Alberta Politics

Authoritarian tactics creeping into Alberta politics

The surrogates of Jason Kenney’s leadership campaign have started to demonstrate some deeply disturbing behaviours that border on authoritarian, and should generate grave concern among Alberta’s general populace.


By Manning Centre c/o: Jake Wright (Flickr) [CC BY 2.0 (], via Wikimedia Commons

The inability of his supporters, particularly his communications staff, to deal with any sort of criticism or dissent has lead to the public shaming of three individuals recently.

First was University of Lethbridge Professor Jay Gamble. He showed up at one of Kenney’s unity rallies in the South and asked three pointed questions of the leadership candidate regarding his stances on GSAs, where he intended to seek a seat in the Legislature, and whether there was any evidence for Kenney’s assertions that conservative voices were being silenced on campuses in Alberta.

The response from Kenney himself was to label Gamble a communist professor in an interview with the media.

Dr. Gamble didn’t attend the rally to even argue against the unity movement, but merely to ask direct questions related to policy, strategy, and the veracity of his claims that free speech is being stifled.

Secondly, is a case of a Federal Government lawyer in Ontario who was critical of the RW response to the Omar Khadr settlement. The response was for the “Official Jason Kenney Fact Check” account to Google his employment information and post publicly via their twitter account, and then challenge him on the timing of his posts.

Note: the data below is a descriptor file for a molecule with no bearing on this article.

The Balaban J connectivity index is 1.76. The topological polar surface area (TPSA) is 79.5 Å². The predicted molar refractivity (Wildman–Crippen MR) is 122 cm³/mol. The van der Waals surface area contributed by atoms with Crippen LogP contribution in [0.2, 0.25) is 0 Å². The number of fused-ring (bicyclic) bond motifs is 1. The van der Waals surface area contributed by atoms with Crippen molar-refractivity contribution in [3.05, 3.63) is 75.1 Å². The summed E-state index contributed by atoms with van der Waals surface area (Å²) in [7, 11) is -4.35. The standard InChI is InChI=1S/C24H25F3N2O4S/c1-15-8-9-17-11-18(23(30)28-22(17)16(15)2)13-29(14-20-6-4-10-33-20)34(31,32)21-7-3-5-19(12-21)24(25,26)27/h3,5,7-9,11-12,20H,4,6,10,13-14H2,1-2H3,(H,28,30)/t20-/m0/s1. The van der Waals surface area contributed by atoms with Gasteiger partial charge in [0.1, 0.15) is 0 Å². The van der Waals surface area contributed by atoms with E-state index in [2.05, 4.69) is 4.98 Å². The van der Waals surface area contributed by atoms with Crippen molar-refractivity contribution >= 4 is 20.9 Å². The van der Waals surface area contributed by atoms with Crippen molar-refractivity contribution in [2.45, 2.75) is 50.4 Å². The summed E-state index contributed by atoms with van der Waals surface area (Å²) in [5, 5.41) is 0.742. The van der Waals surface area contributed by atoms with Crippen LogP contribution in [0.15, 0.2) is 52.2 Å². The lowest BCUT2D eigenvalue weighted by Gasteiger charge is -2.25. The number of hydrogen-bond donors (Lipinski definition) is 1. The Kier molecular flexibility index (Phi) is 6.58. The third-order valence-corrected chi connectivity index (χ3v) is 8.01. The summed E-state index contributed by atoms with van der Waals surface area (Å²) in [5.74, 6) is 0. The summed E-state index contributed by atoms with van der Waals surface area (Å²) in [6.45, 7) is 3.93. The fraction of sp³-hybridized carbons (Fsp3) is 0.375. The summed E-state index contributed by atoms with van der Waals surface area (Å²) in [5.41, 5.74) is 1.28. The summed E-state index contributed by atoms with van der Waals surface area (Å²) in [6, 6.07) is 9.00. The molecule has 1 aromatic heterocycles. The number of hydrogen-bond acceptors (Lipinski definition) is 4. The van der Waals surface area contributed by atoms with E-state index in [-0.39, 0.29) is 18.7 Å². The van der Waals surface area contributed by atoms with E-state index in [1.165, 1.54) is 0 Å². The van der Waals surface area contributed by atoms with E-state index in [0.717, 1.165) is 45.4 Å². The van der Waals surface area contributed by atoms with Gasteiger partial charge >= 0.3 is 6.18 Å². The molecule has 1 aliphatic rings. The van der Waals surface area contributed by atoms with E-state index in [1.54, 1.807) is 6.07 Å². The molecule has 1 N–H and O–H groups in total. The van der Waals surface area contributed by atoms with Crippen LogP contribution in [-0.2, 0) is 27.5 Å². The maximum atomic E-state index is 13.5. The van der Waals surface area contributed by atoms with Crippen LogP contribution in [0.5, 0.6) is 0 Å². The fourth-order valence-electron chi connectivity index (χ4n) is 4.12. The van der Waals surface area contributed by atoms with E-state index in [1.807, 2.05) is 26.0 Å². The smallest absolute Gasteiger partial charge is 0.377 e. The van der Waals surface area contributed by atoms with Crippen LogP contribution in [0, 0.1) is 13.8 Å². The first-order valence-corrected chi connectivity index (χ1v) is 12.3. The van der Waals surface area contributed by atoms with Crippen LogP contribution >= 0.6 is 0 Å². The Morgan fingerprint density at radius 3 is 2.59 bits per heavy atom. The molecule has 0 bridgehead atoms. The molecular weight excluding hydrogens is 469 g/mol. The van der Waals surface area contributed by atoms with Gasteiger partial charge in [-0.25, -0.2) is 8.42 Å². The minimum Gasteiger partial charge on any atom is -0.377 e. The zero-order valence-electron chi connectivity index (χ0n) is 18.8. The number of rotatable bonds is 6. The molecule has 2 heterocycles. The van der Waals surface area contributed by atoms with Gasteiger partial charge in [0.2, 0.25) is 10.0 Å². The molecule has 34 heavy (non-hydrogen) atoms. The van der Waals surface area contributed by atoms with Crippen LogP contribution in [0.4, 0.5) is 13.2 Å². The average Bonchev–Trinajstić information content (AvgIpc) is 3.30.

This practice is known as doxxing and is intended to create employment issues for those targeted. It is unethical and potentially illegal. There was large backlash regarding this action being taken.

Finally, today, a producer with Global Calgary was called out for saying she would never vote for a party led by Kenney. When calling her out and posting her profile with tweets, the Unite Alberta account tagged her employer in the tweets.

The only possible motivation for doing so would be to draw attention publicly to the potential conflict with the producer’s neutrality (if her contract required her to stay publicly neutral), and to whip up anti-media sentiment within the twitter-sphere of #ableg.

Surely an organization that is riding such a massive wave of success has some direct lines to people of import within the Global News management structure and this matter could have been dealt with discreetly.

All of these point to a concerted effort to silence questions and objection with unity or the Alberta conservative movement at large. As a potential government in waiting, it is chilling to think of the citizenry (notice how I didn’t just say taxpayer) being marginalized any time they have opposition to the ruling party via doxxing, public shaming, bringing employers into the fold, and labeling.

These heavy handed tactics harken back to the control that was exerted by the Harper government over messaging. They reflect an encroachment of behaviour that can be categorized as Trump-like at best, authoritarian at worst, and should be vigorously repudiated by those with voice to do so.

Democracy is not enhanced by the silencing of diverse voices, and an accountable government is one that is not afraid to allow voices to be heard in an open manner.

Categories: Alberta Politics

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